The story of the N. California gang rape that occurred outside of a homecoming dance is disturbing. If one isn’t bothered by this, one should be. What’s even more bothersome than the number of people involved are the length of the crime and the number of people who did not get involved.

Police posted a $20,000 reward Tuesday for anyone who comes to them with information that helps arrest and convict those involved in what authorities describe as a 2½-hour assault on the Richmond High School campus in suburban San Francisco.

Two teenage suspects have been jailed, but more arrests, as many as 20 total, are expected, according to a police detective.

“We will be making arrests continually as we develop probable cause,” said Richmond Police Lt. Mark Gagan. “With this number of people implicated in the incident we’re going to be making arrests on an ongoing basis.”

As many as 10 people were involved in the assault in a dimly lighted back alley at the school, while another 10 people watched without calling 911 to report it, police said.

In the most recent update, a seventh person has been arrested in connection with the crime. Thankfully, the victim went from critical condition to being released from the hospital. According to San Francisco’s KTVU, the Alameda County’s (Assistant) District Attorney

. . . has received “expressions of outrage from around the country,” mostly sent by email, about the case.

Probably the most troubling aspect of this crime is that

Another 10 people watched the attack without calling 911, police say.

CNN devoted an article to the bystanders and their role (here). In this particular piece, it was estimated that

as many as 20 people watched or took part as a 15-year-old California girl was allegedly gang raped and beaten outside a high school homecoming dance, authorities said.

These 20 have been narrowed down to 10 (here). Whether these 10 are part of the 20 who are expected to be arrested is not clear. The issue this raises for me is one of community. In the bystander article, several reason have been put forth as to why none of the bystanders got involved:

“If you are in a crowd and you look and see that everyone is doing nothing, then doing nothing becomes the norm.” explains Drew Carberry, a director at the National Council on Crime Prevention.

Carberry said witnesses can be less likely to report a crime because they reinforce each other with the notion that reporting the crime isn’t necessary. Or, he says, witnesses may think another person in the crowd already reported the incident. The responsibility among the group becomes diffused.

“Kids learn at a young age when they observe bullying that they would rather not get involved because there is a power structure,” Carberry adds. . . .

In Boston, Massachusetts, Northeastern University criminologist Jack McDevitt says he believes the California gang rape was too violent — and lasted too long — to be the result of the bystander effect alone.

McDevitt, who specializes in hate crime research, says the male witnesses may have kept quiet out of fear of retaliation. In his research, witnesses who live in violent communities often fear stepping forward because snitching isn’t tolerated.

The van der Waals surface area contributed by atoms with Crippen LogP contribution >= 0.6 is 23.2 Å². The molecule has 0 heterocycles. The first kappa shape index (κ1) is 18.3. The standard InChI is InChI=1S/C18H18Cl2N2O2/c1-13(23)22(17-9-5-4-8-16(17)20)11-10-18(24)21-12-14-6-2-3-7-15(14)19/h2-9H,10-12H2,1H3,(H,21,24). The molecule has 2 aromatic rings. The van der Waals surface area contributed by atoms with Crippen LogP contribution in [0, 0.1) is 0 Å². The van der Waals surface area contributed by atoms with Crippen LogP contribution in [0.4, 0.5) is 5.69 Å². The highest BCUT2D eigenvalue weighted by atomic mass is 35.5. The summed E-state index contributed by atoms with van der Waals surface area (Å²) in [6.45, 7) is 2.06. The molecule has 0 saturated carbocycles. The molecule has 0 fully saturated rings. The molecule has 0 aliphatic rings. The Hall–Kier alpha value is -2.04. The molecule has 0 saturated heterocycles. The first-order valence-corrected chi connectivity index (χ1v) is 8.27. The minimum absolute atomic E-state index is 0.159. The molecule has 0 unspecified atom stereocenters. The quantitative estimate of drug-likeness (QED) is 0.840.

Snitching could also bring dangerous consequences to their friends and family. “They don’t believe the system will protect them from the offender,” he said. “They think the offender will find out their name.”

I tend to agree with McDevitt’s assessment that bystander effect cannot be the sole reason.

As one who is part of the church, the body of Jesus Christ, this makes me think about the church and its role in society. Would anyone who is part of the church and who saw this act have taken the initiative to call 911?  It is easy for the church to pray for victims and their families—and I am all for that. But what about the church as a whole being part of preventative and educational programs that work with those who have a tendency to commit acts of violence against others? While the Christ’s body must have boldness to preach and spread the gospel under all circumstances—even the most extreme—what about the boldness of the church to give themselves for those who are hurting, abused, and assaulted? Is getting involved for the sake of another’s life any different than dying for the precious gospel?

Greater love has no one than this, than to lay down one’s life for his friends. (Jesus, in John 15:13, NKJV)

This, of course, is all easier to write about than to do. My suggestion is not that the church try to save every person from every violent act. But perhaps there may be times such intervention is necessary. If anything, the church must stand as the community of God in the midst of ungodliness. This means to pray for and visit people who are victimized. It means to pray for police officers. It means to pray for judges that justice might be served. And in some cases it just might mean taking action to alleviate another’s assault because that’s what love entails.

May God give the church the boldness to love people in all ways.


First CNN story here.

Updated CNN story here.

CNN article on bystanders here.

San Francisco’s KTVU report here.

[I know this story is a little bit dated. I initially wrote this on JDM – The Weblog (here) but felt it good to post it here.]